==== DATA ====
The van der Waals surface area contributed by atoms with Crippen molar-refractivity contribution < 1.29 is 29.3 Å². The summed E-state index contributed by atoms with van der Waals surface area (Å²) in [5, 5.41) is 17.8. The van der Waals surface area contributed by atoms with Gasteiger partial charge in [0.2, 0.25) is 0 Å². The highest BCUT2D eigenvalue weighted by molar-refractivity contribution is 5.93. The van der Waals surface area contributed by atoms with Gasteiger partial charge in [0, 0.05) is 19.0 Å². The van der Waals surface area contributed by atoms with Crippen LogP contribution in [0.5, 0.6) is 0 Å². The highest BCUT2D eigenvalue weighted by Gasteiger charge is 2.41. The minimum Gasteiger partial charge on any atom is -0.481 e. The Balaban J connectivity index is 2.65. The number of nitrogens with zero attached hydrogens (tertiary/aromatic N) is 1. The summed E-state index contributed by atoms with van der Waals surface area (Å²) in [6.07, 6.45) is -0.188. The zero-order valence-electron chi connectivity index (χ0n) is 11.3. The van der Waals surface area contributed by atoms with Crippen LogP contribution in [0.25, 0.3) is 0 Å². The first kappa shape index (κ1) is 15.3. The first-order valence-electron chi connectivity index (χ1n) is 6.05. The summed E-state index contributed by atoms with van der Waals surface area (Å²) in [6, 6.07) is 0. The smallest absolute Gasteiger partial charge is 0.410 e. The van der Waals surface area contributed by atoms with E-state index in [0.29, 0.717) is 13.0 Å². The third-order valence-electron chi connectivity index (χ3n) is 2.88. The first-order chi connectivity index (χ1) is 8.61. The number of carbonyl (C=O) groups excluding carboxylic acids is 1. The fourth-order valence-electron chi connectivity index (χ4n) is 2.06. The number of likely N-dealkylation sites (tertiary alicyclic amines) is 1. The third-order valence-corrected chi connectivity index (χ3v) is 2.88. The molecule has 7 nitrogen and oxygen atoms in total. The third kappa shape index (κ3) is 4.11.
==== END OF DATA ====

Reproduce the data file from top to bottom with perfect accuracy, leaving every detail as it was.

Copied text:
The van der Waals surface area contributed by atoms with Crippen molar-refractivity contribution < 1.29 is 29.3 Å². The summed E-state index contributed by atoms with van der Waals surface area (Å²) in [5, 5.41) is 17.8. The van der Waals surface area contributed by atoms with Gasteiger partial charge in [0.2, 0.25) is 0 Å². The highest BCUT2D eigenvalue weighted by molar-refractivity contribution is 5.93. The van der Waals surface area contributed by atoms with Gasteiger partial charge in [0, 0.05) is 19.0 Å². The van der Waals surface area contributed by atoms with Crippen LogP contribution in [0.5, 0.6) is 0 Å². The highest BCUT2D eigenvalue weighted by Gasteiger charge is 2.41. The minimum Gasteiger partial charge on any atom is -0.481 e. The Balaban J connectivity index is 2.65. The number of nitrogens with zero attached hydrogens (tertiary/aromatic N) is 1. The summed E-state index contributed by atoms with van der Waals surface area (Å²) in [6.07, 6.45) is -0.188. The zero-order valence-electron chi connectivity index (χ0n) is 11.3. The van der Waals surface area contributed by atoms with Crippen LogP contribution in [0.25, 0.3) is 0 Å². The first kappa shape index (κ1) is 15.3. The first-order valence-electron chi connectivity index (χ1n) is 6.05. The summed E-state index contributed by atoms with van der Waals surface area (Å²) in [6, 6.07) is 0. The smallest absolute Gasteiger partial charge is 0.410 e. The van der Waals surface area contributed by atoms with E-state index in [0.29, 0.717) is 13.0 Å². The third-order valence-electron chi connectivity index (χ3n) is 2.88. The first-order chi connectivity index (χ1) is 8.61. The number of carbonyl (C=O) groups excluding carboxylic acids is 1. The fourth-order valence-electron chi connectivity index (χ4n) is 2.06. The number of likely N-dealkylation sites (tertiary alicyclic amines) is 1. The third-order valence-corrected chi connectivity index (χ3v) is 2.88. The molecule has 7 nitrogen and oxygen atoms in total. The third kappa shape index (κ3) is 4.11.